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Newsletter: Trial By Fire Delivers A Blistering Verdict On Economics Of Loss

Netflix's Trial By Fire, on the Uphaar Cinema tragedy, is a devastating watch for a number of reasons.

Newsletter: Trial By Fire Delivers A Blistering Verdict On Economics Of Loss
Abhay Deol and Rajshri Desphande as the Krishnamoorthys in Trial By Fire. Netflix
  • Manik Sharma

Last Updated: 04.34 PM, Jan 18, 2023

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This column was originally published as part of our newsletter The Daily Show on January 16, 2023. Subscribe here. (We're awesome about not spamming your inbox!)

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IN THE SIXTH EPISODE of Netflix’s Trial By Fire (‘Villains’), the wife of an electricity technician flits in and out of her kitchen, as the world around her takes turns being chaotic and ruinous. Behind her is the kitchen window that looks across to the neighbours’ houses. We are allowed an intimate peek through this window, to people doing mundane things: on her daughter’s wedding day, the residents of the house opposite the woman’s are embroiled in a quarrel; on the day that her husband’s culpability in a tragedy troubles her, we see an expectant mother being humoured. Life — the series is trying to tell us — at least the panoramic extent of it, is undefinable through collective truths. No two tragedies are the same, just as there aren’t any identical moments of joy.

TRIAL BY TRAGEDY
Still from Trial By Fire. Netflix
Still from Trial By Fire. Netflix

TRIAL BY FIRE tells the story of the Krishnamoorthys, a modest Delhi couple who lost their two children in the fire that broke out in South Delhi’s Uphaar Cinema in 1997. Played by Abhay Deol (masterful) and a mesmerising Rajshri Desphande, the couple anchors a sprawling narrative that is brave enough to play with the idea of time as an invisible conduit for disaster: the fact that no tragedy ends on the night it occurs. In fact, it continues through the bodily existence of those who must live on with its fallouts. Where Trial By Fire is most luminous and uncompromising, however, is the way in which it asserts the economics of a disaster. The cold, hard fact that loss hits different people in different ways, and that even in the dastardly throes of grief and death, some find opportunity.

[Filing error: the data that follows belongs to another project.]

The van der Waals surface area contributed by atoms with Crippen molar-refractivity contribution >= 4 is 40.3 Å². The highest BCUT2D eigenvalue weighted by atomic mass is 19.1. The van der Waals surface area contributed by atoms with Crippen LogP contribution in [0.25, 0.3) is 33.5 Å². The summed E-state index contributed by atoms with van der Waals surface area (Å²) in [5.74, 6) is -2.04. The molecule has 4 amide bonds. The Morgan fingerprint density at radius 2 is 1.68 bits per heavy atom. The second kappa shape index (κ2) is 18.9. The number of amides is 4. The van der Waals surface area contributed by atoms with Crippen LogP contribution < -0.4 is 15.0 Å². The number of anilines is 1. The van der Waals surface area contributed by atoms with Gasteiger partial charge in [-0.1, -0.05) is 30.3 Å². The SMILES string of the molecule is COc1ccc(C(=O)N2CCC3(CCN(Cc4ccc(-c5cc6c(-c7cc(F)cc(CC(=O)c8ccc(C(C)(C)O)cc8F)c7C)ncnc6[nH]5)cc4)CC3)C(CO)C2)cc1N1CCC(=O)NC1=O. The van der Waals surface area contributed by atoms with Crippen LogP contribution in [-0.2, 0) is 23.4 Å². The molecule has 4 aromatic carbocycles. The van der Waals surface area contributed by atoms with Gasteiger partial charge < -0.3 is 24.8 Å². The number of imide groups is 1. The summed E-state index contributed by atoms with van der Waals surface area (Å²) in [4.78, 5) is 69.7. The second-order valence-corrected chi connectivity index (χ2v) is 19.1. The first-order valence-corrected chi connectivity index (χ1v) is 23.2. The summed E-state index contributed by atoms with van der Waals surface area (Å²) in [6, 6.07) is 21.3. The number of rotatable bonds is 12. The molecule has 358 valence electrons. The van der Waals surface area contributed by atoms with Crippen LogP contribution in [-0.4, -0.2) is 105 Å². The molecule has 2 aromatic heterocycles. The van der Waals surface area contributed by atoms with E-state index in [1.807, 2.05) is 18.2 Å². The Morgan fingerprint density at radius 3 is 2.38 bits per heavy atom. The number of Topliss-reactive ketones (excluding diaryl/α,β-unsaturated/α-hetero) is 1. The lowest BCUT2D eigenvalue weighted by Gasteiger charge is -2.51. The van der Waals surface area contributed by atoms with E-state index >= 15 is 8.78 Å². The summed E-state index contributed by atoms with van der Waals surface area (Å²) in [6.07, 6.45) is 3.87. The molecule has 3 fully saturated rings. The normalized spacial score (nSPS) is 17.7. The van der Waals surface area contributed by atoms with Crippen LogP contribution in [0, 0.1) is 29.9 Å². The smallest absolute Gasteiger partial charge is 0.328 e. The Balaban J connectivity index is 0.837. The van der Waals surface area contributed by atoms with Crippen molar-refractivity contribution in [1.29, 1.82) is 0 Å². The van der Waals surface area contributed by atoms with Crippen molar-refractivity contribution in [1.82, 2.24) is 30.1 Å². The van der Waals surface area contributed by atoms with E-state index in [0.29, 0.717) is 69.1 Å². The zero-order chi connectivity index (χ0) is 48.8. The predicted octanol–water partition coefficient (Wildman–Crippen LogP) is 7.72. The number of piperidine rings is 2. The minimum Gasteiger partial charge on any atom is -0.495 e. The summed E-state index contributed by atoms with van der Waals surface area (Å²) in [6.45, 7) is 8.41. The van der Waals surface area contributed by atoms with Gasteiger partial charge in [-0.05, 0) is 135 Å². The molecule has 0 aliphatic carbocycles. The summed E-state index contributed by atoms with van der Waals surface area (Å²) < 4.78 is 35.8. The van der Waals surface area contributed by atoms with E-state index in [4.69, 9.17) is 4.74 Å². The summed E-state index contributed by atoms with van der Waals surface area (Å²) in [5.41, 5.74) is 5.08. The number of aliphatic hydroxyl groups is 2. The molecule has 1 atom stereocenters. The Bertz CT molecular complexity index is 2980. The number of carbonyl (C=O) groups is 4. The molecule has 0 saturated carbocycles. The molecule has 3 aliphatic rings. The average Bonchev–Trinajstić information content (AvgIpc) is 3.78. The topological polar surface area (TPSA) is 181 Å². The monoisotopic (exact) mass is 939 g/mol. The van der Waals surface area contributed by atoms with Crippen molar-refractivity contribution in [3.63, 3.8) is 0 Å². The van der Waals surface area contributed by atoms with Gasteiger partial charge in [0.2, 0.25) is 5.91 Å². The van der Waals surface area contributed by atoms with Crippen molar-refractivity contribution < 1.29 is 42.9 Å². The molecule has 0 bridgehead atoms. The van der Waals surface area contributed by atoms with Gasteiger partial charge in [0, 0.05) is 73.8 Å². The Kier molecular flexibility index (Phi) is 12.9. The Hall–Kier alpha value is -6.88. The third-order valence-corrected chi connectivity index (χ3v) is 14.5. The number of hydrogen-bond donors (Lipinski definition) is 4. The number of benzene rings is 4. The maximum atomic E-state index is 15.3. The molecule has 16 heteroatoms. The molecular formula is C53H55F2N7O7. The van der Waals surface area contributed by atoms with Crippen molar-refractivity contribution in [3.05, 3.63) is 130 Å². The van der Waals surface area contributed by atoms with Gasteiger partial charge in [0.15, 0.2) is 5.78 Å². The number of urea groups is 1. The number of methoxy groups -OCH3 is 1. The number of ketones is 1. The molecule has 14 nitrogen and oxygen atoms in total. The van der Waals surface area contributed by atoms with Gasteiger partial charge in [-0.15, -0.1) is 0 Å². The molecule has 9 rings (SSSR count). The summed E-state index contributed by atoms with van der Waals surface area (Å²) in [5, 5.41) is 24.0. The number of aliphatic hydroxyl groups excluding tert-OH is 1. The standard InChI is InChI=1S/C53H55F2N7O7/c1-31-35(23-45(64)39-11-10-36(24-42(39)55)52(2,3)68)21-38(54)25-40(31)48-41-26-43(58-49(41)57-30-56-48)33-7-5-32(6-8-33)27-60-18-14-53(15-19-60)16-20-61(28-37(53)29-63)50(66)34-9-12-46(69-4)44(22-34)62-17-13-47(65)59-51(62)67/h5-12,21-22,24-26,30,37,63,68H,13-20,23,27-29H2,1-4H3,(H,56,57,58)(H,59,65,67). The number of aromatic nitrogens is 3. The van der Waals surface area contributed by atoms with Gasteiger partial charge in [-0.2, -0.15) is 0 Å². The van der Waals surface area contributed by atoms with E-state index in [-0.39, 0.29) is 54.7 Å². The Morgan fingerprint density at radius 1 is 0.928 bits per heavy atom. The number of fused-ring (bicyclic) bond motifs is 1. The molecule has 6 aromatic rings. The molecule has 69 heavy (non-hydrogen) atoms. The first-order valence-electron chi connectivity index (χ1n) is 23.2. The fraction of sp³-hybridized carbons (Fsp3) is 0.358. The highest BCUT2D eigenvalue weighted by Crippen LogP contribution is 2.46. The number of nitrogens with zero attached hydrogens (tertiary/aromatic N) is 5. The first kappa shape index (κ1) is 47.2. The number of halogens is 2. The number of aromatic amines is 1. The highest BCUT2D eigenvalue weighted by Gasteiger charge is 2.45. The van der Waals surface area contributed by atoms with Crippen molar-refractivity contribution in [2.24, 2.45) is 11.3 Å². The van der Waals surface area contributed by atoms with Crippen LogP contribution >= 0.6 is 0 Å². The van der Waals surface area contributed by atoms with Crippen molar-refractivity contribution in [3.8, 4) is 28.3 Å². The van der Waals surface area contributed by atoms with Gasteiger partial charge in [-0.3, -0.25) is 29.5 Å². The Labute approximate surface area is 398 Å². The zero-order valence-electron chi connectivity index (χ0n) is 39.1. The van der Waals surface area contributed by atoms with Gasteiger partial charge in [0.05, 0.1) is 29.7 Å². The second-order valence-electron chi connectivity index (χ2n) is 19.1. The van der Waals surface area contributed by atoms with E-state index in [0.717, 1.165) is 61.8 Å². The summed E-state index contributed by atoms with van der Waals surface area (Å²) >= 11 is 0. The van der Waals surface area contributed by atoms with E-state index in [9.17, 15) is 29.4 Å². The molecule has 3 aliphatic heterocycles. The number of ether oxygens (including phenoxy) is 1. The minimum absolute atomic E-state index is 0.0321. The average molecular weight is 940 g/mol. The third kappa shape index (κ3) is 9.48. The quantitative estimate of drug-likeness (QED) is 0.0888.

Of the many grieving victims of the Uphaar tragedy showcased in the series, there are also those for whom survival continues to be more relevant than closure. A man who lives in a shanty struggles to put together enough money to perform the last rites of his loved ones. A woman who still has a child to look after, chooses to side with the future she can build. Both, at least momentarily, make deals to keep their mouths shut. The former out of desperation, and the latter out of a desire to sieve through the ruins, to find something worthwhile to hold on to other than pain. Call it cynical, but there is practicality to these actions, unlike the poeticism of justice or at least the need for it. It would, in effect, be naïve to expect Indian institutions to function and deliver as they are expected to. It’s why people choose within the safety of their own broken moral compass, rather than at the altar of the anthem-ised national one.

Of all the stunning performances in Trial By Fire, which also includes Anupam Kher and Ratna Pathak Shah as an elderly warring couple, there is the quietly haunting sight of Ashish Vidyarthi, going around fixing witnesses and victims of the tragedy. Even in the shadow of disaster that he is basically working towards hiding, Vidyarthi climbs through his own little ladder of social inequality. In one scene he scouts a palatial house, but doesn’t evidently possess the cultural equity to fully appreciate it. “You make my clients nervous,” a wealthy lawyer bemoans, as a comment on his appearance — so essential to what he’s been tasked with accomplishing. It’s a cruel joke, a man’s attributes defining his limits rather than the possibilities. In another scene where he gets cold feet, his wife tells him firmly ‘to do what needs to be done’.

The series often jumps forward and backwards in time, across lives, and in doing so it emphasises the distance each experience of grief and elation are from the other. It paints a canvas so vast, it becomes impossible to summarise tragedy through the faces we see, the lives we learn about. People died in the Uphaar Cinema fire, but despite its fiery urgency, some operated with the clarity of abandon. A manager chose to run away with the day’s collections — his loyalty to his bosses, a tragic aspect of this story of many moving parts. An on-duty attendant, who is also reeling from money problems, hesitantly withdraws from social life. There is simply no pinning the emotional scale of disaster to static images of unmoving charred bodies.

Trial by Fire is innovative, intimate and exceptional but it is foremost a wide canvas of broken fragments, rather than a routine portrayal of atomic loss. The Krishnamoorthys might be the anchors, but it’s the sprawling nature of disaster that the show studies and exhibits masterfully — and after a point, even gives up on. The story of the couple that waged this fight against the might of the Ansals is only the natural centrepiece. But it’s those that surround it, interacting with the geometry of their tale, that astound you. Tragedy, the series tells us, might be birthed in the certainty of death. Its economy, however, is a matter of reading, of hearing or seeing through windows that we usually don’t.

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